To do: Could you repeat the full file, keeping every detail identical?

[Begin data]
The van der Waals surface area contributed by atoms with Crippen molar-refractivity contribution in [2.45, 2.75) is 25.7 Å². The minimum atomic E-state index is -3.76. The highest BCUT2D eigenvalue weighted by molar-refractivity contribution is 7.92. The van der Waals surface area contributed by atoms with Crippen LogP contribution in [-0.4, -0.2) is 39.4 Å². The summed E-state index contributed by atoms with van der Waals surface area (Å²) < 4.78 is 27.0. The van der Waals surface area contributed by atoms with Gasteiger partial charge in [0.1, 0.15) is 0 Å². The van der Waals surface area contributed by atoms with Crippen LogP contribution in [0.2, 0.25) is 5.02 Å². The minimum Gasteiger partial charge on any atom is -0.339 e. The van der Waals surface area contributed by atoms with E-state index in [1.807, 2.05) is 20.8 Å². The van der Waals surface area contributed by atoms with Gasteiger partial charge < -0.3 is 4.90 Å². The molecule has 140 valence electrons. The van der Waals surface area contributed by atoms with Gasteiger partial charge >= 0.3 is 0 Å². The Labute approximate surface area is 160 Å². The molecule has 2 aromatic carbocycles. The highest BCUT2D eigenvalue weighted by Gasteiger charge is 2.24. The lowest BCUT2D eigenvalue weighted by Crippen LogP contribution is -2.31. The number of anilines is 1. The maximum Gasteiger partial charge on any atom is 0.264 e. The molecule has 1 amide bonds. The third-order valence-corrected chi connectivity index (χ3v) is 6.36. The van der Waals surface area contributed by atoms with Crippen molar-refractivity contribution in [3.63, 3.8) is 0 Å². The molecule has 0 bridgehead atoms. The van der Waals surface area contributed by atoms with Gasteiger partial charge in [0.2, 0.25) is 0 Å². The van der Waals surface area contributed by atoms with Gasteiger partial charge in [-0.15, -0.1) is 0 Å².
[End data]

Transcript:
The van der Waals surface area contributed by atoms with Crippen molar-refractivity contribution in [2.45, 2.75) is 25.7 Å². The minimum atomic E-state index is -3.76. The highest BCUT2D eigenvalue weighted by molar-refractivity contribution is 7.92. The van der Waals surface area contributed by atoms with Crippen LogP contribution in [-0.4, -0.2) is 39.4 Å². The summed E-state index contributed by atoms with van der Waals surface area (Å²) < 4.78 is 27.0. The van der Waals surface area contributed by atoms with Gasteiger partial charge in [0.1, 0.15) is 0 Å². The van der Waals surface area contributed by atoms with Crippen LogP contribution in [0.2, 0.25) is 5.02 Å². The minimum Gasteiger partial charge on any atom is -0.339 e. The van der Waals surface area contributed by atoms with E-state index in [1.807, 2.05) is 20.8 Å². The van der Waals surface area contributed by atoms with Gasteiger partial charge < -0.3 is 4.90 Å². The molecule has 140 valence electrons. The van der Waals surface area contributed by atoms with Gasteiger partial charge >= 0.3 is 0 Å². The Labute approximate surface area is 160 Å². The molecule has 2 aromatic carbocycles. The highest BCUT2D eigenvalue weighted by Gasteiger charge is 2.24. The lowest BCUT2D eigenvalue weighted by Crippen LogP contribution is -2.31. The number of anilines is 1. The maximum Gasteiger partial charge on any atom is 0.264 e. The molecule has 1 amide bonds. The third-order valence-corrected chi connectivity index (χ3v) is 6.36. The van der Waals surface area contributed by atoms with Crippen molar-refractivity contribution in [3.63, 3.8) is 0 Å². The molecule has 0 bridgehead atoms. The van der Waals surface area contributed by atoms with Gasteiger partial charge in [0.2, 0.25) is 0 Å². The van der Waals surface area contributed by atoms with Gasteiger partial charge in [-0.15, -0.1) is 0 Å².